In the wake of European colonial explorations from the 1500s onward, museums were filled with curious, beautiful, mundane and wondrous objects. Many of these things were purchased or traded, obtained with the permission of the individual maker or community. Yet, many were also procured with the threat of violence, without consent and in ways that violated cultural traditions. Many were simply stolen. When archaeological science took off in the late 1800s, unknown thousands of graves were excavated. When the Western art world fell in love with “primitive” art, collectors and dealers often resorted to extremes to obtain ancient treasures.
Indigenous peoples often tried their best to preserve their sacred objects and to protect the graves of their ancestors. But most communities were unable to stop the plunder.
On the heels of the civil rights movement, Native Americans began to more publicly renounce museums for stealing their heritage. As a result, in 1990 Congress passed the Native American Graves Protection and Repatriation Act, which provides a process for lineal descendants and tribes to reclaim ancestral remains and certain kinds of cultural items from American museums and federal agencies. This law, although imperfect, has facilitated the return of some 1.7 million grave goods, 57,000 skeletons and 15,000 sacred and communally owned objects.
And in France, Mwazulu Diyabanza, a Congolese activist, has taken the movement into his own hands. In “To Protest Colonialism, He Takes Artifacts From Museums,” Farah Nayeri writes:
Early one afternoon in June, the Congolese activist Mwazulu Diyabanza walked into the Quai Branly Museum, the riverfront institution that houses treasures from France’s former colonies, and bought a ticket. Together with four associates, he wandered around the Paris museum’s African collections, reading the labels and admiring the treasures on show.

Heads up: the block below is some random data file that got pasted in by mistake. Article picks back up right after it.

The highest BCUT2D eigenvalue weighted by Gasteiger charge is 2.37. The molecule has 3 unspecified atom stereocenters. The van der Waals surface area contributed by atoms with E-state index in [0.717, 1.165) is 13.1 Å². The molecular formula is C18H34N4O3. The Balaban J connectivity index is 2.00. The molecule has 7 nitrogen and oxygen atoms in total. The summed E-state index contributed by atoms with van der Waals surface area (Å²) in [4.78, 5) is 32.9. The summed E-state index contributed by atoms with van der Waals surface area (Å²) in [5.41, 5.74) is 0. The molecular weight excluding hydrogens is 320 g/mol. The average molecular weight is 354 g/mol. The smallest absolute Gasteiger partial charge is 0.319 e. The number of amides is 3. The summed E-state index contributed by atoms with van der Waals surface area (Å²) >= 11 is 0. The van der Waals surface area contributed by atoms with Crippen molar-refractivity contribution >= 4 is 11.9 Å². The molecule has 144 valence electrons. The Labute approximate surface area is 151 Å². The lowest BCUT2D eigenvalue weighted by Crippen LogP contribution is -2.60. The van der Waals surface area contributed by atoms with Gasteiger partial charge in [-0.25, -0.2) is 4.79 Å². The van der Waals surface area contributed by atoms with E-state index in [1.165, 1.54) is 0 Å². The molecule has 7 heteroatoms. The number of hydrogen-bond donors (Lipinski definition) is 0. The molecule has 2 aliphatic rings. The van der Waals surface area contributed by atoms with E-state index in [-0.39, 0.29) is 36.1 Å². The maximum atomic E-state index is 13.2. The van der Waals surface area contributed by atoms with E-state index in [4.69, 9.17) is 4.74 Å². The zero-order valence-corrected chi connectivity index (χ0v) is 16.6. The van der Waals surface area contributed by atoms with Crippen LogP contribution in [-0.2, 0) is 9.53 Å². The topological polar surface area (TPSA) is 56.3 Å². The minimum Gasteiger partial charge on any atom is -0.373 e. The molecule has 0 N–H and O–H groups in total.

Yet what started as a standard museum outing soon escalated into a raucous demonstration as Mr. Diyabanza began denouncing colonial-era cultural theft while a member of his group filmed the speech and live-streamed it via Facebook. With another group member’s help, he then forcefully removed a slender 19th-century wooden funerary post, from a region that is now in Chad or Sudan, and headed for the exit. Museum guards stopped him before he could leave.
The next month, in the southern French city of Marseille, Mr. Diyabanza seized an artifact from the Museum of African, Oceanic and Native American Arts in another live-streamed protest, before being halted by security. And earlier this month, in a third action that was also broadcast on Facebook, he and other activists took a Congolese funeral statue from the Afrika Museum in Berg en Dal, the Netherlands, before guards stopped him again.
Now, Mr. Diyabanza, the spokesman for a Pan-African movement that seeks reparations for colonialism, slavery and cultural expropriation, is set to stand trial in Paris on Sept. 30. Along with the four associates from the Quai Branly action, he will face a charge of attempted theft, in a case that is also likely to put France on the stand for its colonial track record and for holding so much of sub-Saharan Africa’s cultural heritage — 90,000 or so objects — in its museums.